You may want to add just a little more lead to the sprue to prevent sprue freeze up before it draws the last bit of lead in the mold at freeze up. I don't like the idea of cooling the sprue plate as I want the base to be the last place to freeze for best fill out on the base. This is not a major problem on the larger calibers but can be a pain on the little ones (22,25 )and such. Better to wait just a little longer before cutting sprue. A small cheap Wal Mart fan blowing across the mold can help a lot to keep the mold and sprue cutter from over heating and making you wait so much. You may already know but ( cast boolits ) is a wealth of people with a lot of experience with casting boolits. By the way, You are hooked now!!! Another very good site to google is ammobrasstrader. Good looking bunch of boolits.

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    Thanks guys for all the input and reminders that water and molten lead do not mix. I appreciate it much. I think I'll stay away from cooling the sprue. What I was doing worked. I did watch the sprue for dimples and gave it a few seconds.

    rbuck351
    If you don't water quench, what do you drop the bullets on so they don't get damaged? I'm going to cast some 150gr RN for my 38's and 200gr for my 44. Air cooled wheel weights should be hard enough I would think. Ya, castboolits forums have helped me a ton.

    Ralph
    This summer I was shooting some 360gr/H110 and some 255gr/Unique loads. The boolits were some my friend poured very close to these from the lee mould. They had a different point of impact. Can't remember for sure how much. I'd have to look at my notes and targets.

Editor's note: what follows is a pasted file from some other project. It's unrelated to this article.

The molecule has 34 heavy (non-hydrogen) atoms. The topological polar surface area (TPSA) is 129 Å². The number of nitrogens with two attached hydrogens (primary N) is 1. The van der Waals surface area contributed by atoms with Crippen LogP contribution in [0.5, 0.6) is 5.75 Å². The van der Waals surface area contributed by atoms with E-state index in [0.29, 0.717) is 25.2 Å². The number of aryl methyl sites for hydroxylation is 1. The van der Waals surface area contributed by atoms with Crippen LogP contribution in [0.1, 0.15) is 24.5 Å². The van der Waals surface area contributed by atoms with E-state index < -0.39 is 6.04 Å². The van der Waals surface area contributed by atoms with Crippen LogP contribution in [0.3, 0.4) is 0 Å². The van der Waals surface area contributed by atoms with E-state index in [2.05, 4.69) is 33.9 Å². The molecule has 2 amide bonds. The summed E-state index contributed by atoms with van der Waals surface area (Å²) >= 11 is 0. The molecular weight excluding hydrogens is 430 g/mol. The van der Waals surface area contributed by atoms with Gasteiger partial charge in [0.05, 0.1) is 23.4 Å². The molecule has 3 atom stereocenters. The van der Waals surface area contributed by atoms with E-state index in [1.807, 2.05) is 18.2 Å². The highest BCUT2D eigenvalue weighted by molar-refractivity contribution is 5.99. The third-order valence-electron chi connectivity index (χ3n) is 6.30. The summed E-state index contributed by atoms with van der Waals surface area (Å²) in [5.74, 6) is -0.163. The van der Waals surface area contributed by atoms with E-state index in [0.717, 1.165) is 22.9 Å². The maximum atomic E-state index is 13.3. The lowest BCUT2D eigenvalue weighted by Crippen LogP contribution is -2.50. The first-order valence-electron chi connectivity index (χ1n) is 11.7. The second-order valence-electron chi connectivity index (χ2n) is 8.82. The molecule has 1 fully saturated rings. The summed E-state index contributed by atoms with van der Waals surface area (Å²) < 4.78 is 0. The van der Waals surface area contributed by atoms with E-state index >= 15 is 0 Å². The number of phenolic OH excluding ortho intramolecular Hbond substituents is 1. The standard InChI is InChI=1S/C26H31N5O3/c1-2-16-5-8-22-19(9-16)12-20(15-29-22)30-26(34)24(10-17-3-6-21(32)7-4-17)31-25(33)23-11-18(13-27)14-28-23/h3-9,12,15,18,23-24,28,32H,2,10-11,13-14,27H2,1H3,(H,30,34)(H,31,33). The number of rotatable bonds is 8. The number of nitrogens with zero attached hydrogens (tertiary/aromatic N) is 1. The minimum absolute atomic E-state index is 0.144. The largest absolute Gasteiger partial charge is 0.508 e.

RangerRick
    Ya, the silver stream has taken hold. I was able to score 2 more buckets of ww's last week for nothin! However, I did return a bucket (full of beer) to the generous souls who made my day! Also, now that I've been sorting and smelting I have about 3/4 of a bucket of stick-ons and last summer managed to talk a guy out of a linotype pig. He owns a print shop and still had some pigs cut in half he was using as door stops. He had more but is hanging on to it. His old linotype machine is at the Pioneer museum here in Fairbanks. So, with ww, linotype and soft lead I should be able to mix up alloys for different uses. But for now for what I'm doing I think ww will work good. I'm not casting for rifles except 454 in my levergun. It shoots 335gr at about 1950 fps. Maybe if I get a 300-335 gr mould I'd add some linotype to the ww for the 454?

    Oh, and the wife is trained! She picks up ww's for me on her walks downtown

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    ""Oh, and the wife is trained! She picks up ww's for me on her walks downtown""

    I hear ya .
    My wife had just came from a business meeting and was all dolled up when she stopped by the tire shop to have her winter tires put on and while she was waiting she asked the young guy behind the counter if they had any wheel weights they would like to get rid of ??
    The guy thinks abit says ya I can get you a bucket of WW .
    So my wife drives around to the back of the shop where the guy is taking WW out of a full 55 gallon barrel and after a few minutes the guy says this is taking to long and they were backed up with customers and he had to get back to work .